My path at Loyola has ended its long loving curve in my life. Finding my way here was an adventure in miracles. Most of those miracles occurred behind my back and without my permission yet that didn’t stop me from grabbing the opportunities  and reaping the rewards.

One of those rewards has been this cozy little relationship with Meaning Making. When the call for writers went out, I fell all over myself sending in my submission. When Betsy Davis asked me to take over the role of editor, I couldn’t say “yes” fast enough. My idea of heaven is to sit, read, talk, and write endlessly about spirituality, God, religion, faith, humans, love, and Jesus, and never stir from my laptop.

It was almost a relationship of disordered affection. What else could be more important than writing about what is meaningful in life and how to make meaning, especially during times when it appears that events are meaningless? As a pastoral counselor, I was learning to help people find what Viktor Frankl called their “will to meaning.” Frankl believed, as I do, that when humans reach for more than who they believe they are and find their meaning, they become who they truly are. I was deliriously happy to find my meaning in reading and writing.

Fortunately, my comfort zone was often challenged in the presence of other blog writers. People like Vernon, Glenda, JoAnn, Andrea, and Kate made my editorial life a dream while writing about what compels us to grow, what drives us to find meaning, and what humbles us in our humanity. In them, I found myself. In finding myself, I realized that I have to do more than mouth the witty words and write the pretty paragraphs. I have to live the lessons.

Just as I am compassionate and caring with others, I have to be the same for me. And, yet, I have learned that, no, it’s not all about me. We are the manifestations of the Divine Spirit come to physical life here on planet earth. On my journey here at Loyola, I have learned that I am seeking that which I already am. I found all of me here.

And now I am taking me out there.

Namaste.

The Contemplative Leader

by Andrea Noel

 

Everyday usage of the word contemplate implies thorough consideration, or observation with continuous attention. In early Christian spirituality contemplation typically happens within the framework of prayer.

A simple definition of contemplation is “loving presence to what is.” In a Christian context, because we “live and move and have our being” in God (Acts 17:28), being present to things as they are involves encountering the Christ who “fills the whole creation” (Eph. 1:23). In other words, Christian contemplation means finding God in all things and all things in God. Brother Lawrence, the 17th century Carmelite friar, called it “the loving gaze that finds God everywhere.”[1]

Contemplation is an all-encompassing type of presence; it is an instant, open awareness to all creation, accurately perceiving and benevolently responding to things as they actually are. Contemplation can be still and quiet or active and loud. Contemplative living is an orientation toward life that nurtures a simple willingness to be open to God’s movements, leading, and invitations.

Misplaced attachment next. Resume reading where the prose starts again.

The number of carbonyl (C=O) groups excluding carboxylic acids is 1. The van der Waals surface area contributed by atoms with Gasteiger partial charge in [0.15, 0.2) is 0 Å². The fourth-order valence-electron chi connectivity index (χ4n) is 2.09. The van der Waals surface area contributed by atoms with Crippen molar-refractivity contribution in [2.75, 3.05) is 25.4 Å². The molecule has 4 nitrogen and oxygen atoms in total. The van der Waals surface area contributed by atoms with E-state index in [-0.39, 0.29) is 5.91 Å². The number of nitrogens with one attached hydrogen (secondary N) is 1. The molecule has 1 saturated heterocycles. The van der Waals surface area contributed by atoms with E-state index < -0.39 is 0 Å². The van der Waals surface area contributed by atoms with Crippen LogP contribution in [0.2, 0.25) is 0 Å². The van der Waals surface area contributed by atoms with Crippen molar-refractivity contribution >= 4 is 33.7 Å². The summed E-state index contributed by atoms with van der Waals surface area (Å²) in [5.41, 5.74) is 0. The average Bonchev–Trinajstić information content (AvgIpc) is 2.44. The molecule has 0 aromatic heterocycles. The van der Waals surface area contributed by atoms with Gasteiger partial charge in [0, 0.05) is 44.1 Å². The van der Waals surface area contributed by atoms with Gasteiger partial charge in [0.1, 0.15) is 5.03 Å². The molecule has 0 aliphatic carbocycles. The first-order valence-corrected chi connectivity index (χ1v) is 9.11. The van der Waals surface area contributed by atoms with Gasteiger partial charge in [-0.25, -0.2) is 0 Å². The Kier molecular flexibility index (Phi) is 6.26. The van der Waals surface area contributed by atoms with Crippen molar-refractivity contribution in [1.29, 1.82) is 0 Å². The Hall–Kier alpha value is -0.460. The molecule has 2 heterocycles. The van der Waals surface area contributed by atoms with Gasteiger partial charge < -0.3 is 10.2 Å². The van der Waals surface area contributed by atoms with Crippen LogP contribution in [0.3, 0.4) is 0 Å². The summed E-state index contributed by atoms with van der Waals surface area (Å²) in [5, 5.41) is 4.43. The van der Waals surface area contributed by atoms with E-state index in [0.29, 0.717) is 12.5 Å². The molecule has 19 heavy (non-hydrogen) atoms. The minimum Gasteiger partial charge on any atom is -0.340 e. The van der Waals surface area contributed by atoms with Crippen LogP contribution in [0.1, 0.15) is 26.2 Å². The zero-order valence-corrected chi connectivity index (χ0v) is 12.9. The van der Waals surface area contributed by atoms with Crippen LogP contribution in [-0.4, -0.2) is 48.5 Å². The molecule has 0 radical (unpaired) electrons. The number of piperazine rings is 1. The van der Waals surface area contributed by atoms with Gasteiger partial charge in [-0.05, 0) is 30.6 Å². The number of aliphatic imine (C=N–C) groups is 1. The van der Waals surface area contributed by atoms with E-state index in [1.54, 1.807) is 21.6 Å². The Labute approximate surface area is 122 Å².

The reality and diversity of our community begs for more contemplative leaders throughout our society. The hallmarks of a contemplative leader are transparency, vulnerability, and incompleteness. These characteristics expose the reality of human nature. They reveal humanity’s contusions, fallibilities, fears, innocence, and our need for God’s guiding love. These characteristics open the door for reconciliation, empathy, and change. Other qualities of a contemplative leader include: love, trust, faith, authenticity, prayerfulness, and courage.

The principles that guide contemplative leaders are counter-cultural to American social norms for successful leadership. Surrender is necessary for change; gentleness promotes action; doubt creates space for Divine guidance; being quiet permits a deeper fullness of life.

A contemplative leader is nurtured by an active commitment to prayer and spiritual disciplines: journaling, meditation, intercessory prayer, communal worship, and Sabbath. The type of spiritual discipline practiced is of least importance in the life of contemplative leadership. What matters more is having a consistent daily time of prayer.

A contemplative leader intentionally creates space for prayer and commits to praying during times when prayer is difficult. During seasons of doubt, insignificant awareness of God’s presence, or emotional, psychological and physical strains, a contemplative leader chooses to maintain a regular prayer practice.

The contemplative leader knows deep listening begins with listening from the heart and not the head; it involves empathy and self-reflection. Self-care, and peer support are essential elements for maintaining healthy boundaries and creating safe spaces for care and transformation. Inner work is done best within community. The contemplative leader is fully aware and committed to allowing God to be fully in control and prayer does not need to be elaborate, or difficult, but simply consistent and routine.